Representatives of US organized labor have vowed to continue protests at the Embassy of Zimbabwe in Washington on Friday against the Mugabe government’s suppression of union workers’ rights to demonstrate. Members of the largest American labor union, the AFLCIO, rallied on Monday at lunchtime in Washington against violence inflicted last week on more than 250 members of the Zimbabwe Congress of Trade Unions (ZCTU), who were arrested and beaten by police during a peaceful march on September 13 in the capital Harare and in other cities.
Kate Doherty is Director of the Solidarity Center, a group allied with the AFLCIO. She tells VOA English to Africa reporter Howard Lesser that international labor agrees strongly with Zimbabwe workers’ demands to air their economic grievances in public against the Mugabe government.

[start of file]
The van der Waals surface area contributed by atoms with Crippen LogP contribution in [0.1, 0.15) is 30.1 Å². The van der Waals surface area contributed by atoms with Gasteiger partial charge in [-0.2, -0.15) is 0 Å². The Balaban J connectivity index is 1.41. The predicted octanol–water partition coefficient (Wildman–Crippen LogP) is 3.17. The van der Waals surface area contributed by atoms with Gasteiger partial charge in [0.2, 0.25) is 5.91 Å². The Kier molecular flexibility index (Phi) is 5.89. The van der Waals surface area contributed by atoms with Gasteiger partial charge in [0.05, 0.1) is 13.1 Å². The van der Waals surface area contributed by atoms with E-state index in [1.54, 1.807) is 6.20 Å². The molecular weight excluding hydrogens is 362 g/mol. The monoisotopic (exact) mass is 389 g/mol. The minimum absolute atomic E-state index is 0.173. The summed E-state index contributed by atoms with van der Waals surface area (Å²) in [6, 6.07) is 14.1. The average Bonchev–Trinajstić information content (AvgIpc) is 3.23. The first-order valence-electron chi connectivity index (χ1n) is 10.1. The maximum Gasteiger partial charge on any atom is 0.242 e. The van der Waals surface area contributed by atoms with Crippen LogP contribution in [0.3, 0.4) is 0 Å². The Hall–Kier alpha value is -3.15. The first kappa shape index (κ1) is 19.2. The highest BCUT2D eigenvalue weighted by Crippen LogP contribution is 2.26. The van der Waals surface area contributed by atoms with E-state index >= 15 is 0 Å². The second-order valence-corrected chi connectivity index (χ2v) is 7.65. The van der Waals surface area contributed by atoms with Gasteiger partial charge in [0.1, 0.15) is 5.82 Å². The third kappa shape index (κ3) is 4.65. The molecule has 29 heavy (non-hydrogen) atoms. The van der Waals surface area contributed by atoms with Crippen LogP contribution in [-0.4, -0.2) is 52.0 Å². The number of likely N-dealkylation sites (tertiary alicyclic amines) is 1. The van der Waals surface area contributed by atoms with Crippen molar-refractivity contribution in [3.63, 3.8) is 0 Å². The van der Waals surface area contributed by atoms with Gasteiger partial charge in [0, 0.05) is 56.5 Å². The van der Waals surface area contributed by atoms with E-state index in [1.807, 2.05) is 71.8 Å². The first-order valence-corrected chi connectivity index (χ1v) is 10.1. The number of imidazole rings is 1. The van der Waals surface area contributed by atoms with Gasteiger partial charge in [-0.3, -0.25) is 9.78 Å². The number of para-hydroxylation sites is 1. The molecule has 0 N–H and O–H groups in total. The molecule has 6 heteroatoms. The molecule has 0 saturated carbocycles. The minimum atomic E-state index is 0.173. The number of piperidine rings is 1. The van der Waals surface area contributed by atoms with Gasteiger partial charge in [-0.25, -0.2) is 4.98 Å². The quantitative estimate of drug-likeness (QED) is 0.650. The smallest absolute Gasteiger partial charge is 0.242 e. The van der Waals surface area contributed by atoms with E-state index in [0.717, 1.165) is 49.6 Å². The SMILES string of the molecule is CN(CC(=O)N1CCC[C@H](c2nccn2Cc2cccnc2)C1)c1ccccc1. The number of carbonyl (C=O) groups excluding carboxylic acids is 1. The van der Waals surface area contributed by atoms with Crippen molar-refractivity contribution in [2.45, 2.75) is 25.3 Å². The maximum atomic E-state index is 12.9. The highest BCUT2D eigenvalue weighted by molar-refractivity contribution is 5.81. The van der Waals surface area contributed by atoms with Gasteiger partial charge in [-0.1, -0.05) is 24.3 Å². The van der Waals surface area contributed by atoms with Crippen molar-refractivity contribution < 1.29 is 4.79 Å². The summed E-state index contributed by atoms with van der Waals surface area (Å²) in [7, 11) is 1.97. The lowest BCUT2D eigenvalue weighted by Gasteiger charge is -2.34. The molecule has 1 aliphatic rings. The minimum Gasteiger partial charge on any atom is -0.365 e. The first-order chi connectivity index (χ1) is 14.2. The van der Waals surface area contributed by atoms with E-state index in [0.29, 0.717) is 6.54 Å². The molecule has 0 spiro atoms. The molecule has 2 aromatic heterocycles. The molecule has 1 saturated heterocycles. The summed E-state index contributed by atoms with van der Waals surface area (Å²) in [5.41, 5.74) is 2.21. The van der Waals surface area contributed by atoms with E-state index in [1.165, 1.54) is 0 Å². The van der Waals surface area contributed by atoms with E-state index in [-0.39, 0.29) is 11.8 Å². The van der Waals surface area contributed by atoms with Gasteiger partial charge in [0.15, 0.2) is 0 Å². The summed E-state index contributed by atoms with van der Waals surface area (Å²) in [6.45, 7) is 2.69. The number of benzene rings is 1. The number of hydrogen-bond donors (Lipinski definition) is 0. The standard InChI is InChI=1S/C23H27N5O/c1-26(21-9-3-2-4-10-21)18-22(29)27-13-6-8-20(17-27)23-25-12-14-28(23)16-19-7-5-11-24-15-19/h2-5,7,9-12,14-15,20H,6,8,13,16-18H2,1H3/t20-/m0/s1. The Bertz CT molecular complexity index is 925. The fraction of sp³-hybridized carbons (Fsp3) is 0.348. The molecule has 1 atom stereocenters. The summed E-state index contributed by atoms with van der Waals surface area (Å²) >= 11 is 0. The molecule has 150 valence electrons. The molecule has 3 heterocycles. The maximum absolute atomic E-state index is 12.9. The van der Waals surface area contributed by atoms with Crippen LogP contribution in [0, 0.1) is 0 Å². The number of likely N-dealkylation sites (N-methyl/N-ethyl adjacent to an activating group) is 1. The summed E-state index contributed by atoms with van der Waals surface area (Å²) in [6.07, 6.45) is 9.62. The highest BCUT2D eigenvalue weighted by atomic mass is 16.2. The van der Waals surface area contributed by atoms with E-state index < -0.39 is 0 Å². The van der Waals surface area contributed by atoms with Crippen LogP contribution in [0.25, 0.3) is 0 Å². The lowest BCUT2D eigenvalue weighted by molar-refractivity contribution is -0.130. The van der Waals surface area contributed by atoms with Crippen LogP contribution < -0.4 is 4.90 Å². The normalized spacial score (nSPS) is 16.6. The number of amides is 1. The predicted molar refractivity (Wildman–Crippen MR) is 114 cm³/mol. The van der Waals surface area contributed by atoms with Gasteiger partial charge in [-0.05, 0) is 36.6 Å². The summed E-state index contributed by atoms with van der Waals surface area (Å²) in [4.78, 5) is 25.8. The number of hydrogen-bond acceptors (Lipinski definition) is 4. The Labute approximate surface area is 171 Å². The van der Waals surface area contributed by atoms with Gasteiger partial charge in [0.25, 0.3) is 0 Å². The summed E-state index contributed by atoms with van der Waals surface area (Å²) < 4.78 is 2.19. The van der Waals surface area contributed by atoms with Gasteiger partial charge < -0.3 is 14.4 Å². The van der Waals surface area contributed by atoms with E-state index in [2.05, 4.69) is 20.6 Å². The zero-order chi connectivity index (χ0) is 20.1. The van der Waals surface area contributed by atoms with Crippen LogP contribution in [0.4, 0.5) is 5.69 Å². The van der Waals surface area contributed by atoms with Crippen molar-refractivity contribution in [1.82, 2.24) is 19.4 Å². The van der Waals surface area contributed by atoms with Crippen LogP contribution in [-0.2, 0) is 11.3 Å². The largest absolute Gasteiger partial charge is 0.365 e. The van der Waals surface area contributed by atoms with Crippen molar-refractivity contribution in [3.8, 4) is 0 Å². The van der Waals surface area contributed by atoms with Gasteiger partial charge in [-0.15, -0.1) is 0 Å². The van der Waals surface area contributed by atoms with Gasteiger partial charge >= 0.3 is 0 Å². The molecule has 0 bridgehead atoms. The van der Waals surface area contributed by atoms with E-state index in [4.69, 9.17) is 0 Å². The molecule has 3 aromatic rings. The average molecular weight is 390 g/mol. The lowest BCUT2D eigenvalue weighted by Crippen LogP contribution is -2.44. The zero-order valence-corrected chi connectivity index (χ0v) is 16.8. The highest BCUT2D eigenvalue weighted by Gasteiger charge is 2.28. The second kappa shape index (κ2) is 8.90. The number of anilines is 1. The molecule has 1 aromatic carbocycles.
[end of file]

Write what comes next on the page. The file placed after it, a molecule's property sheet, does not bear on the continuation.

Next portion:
“An outrageous action like this brutality can only serve to strengthen resolve, and I think that even in discussions from his hospital bed, [Union General Secretary] Wellington Chibebe talked about the resolute determination of the ZCTU to continue in the struggle,” she said.
Doherty says the battered Zimbabwe labor chiefs will get their chance in the country’s judicial system to pursue their grievances.
“There will be a day in court,” she says, “in early October to hear about the charges against them. What the international labor movement is asking for is that those charges be dropped entirely because this was a peaceful demonstration that was taking place in order to protest huge economic hardships on people in Zimbabwe and to speak out.”
American organizers say they will hand Zimbabwe diplomats a letter asking that charges be dropped against ZCTU General Secretary Wellington Chibebe, ZCTU President Lovemore Matombo, and First Vice President Lucia Matibenga. The three were beaten up, minutes before a Harare protest could take shape.
“These charges must be dropped,” says Doherty. “Beyond that, there must be a full investigation into the circumstances that led to this violence against workers and their representatives.”
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